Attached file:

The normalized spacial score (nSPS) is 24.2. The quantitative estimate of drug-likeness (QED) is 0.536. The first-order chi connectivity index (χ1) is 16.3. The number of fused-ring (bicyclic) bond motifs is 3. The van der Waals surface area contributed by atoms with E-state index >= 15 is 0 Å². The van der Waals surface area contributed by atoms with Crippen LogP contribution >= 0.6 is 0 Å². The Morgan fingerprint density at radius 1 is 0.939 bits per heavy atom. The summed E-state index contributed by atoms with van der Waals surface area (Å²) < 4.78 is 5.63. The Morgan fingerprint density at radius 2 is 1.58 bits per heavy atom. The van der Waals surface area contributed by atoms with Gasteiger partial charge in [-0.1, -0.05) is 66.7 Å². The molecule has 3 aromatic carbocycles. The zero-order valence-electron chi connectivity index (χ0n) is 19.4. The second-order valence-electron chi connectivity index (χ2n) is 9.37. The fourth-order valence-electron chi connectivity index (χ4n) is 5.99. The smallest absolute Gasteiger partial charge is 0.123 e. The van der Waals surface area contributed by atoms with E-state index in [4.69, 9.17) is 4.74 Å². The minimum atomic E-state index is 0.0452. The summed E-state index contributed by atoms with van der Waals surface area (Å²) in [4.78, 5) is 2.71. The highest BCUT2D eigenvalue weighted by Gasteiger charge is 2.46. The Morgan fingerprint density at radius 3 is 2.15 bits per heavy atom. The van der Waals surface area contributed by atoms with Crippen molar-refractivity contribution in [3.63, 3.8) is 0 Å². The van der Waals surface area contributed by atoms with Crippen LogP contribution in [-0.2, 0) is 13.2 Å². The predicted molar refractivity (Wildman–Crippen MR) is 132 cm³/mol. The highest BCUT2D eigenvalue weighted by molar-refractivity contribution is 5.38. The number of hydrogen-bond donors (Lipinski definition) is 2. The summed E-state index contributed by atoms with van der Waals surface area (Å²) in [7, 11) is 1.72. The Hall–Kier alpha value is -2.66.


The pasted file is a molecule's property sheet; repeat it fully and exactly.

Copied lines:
The normalized spacial score (nSPS) is 24.2. The quantitative estimate of drug-likeness (QED) is 0.536. The first-order chi connectivity index (χ1) is 16.3. The number of fused-ring (bicyclic) bond motifs is 3. The van der Waals surface area contributed by atoms with E-state index >= 15 is 0 Å². The van der Waals surface area contributed by atoms with Crippen LogP contribution >= 0.6 is 0 Å². The Morgan fingerprint density at radius 1 is 0.939 bits per heavy atom. The summed E-state index contributed by atoms with van der Waals surface area (Å²) < 4.78 is 5.63. The Morgan fingerprint density at radius 2 is 1.58 bits per heavy atom. The van der Waals surface area contributed by atoms with Gasteiger partial charge in [-0.1, -0.05) is 66.7 Å². The molecule has 3 aromatic carbocycles. The zero-order valence-electron chi connectivity index (χ0n) is 19.4. The second-order valence-electron chi connectivity index (χ2n) is 9.37. The fourth-order valence-electron chi connectivity index (χ4n) is 5.99. The smallest absolute Gasteiger partial charge is 0.123 e. The van der Waals surface area contributed by atoms with E-state index in [4.69, 9.17) is 4.74 Å². The minimum atomic E-state index is 0.0452. The summed E-state index contributed by atoms with van der Waals surface area (Å²) in [4.78, 5) is 2.71. The highest BCUT2D eigenvalue weighted by Gasteiger charge is 2.46. The Morgan fingerprint density at radius 3 is 2.15 bits per heavy atom. The van der Waals surface area contributed by atoms with Crippen molar-refractivity contribution in [3.63, 3.8) is 0 Å². The van der Waals surface area contributed by atoms with Crippen LogP contribution in [-0.2, 0) is 13.2 Å². The predicted molar refractivity (Wildman–Crippen MR) is 132 cm³/mol. The highest BCUT2D eigenvalue weighted by molar-refractivity contribution is 5.38. The number of hydrogen-bond donors (Lipinski definition) is 2. The summed E-state index contributed by atoms with van der Waals surface area (Å²) in [7, 11) is 1.72. The Hall–Kier alpha value is -2.66.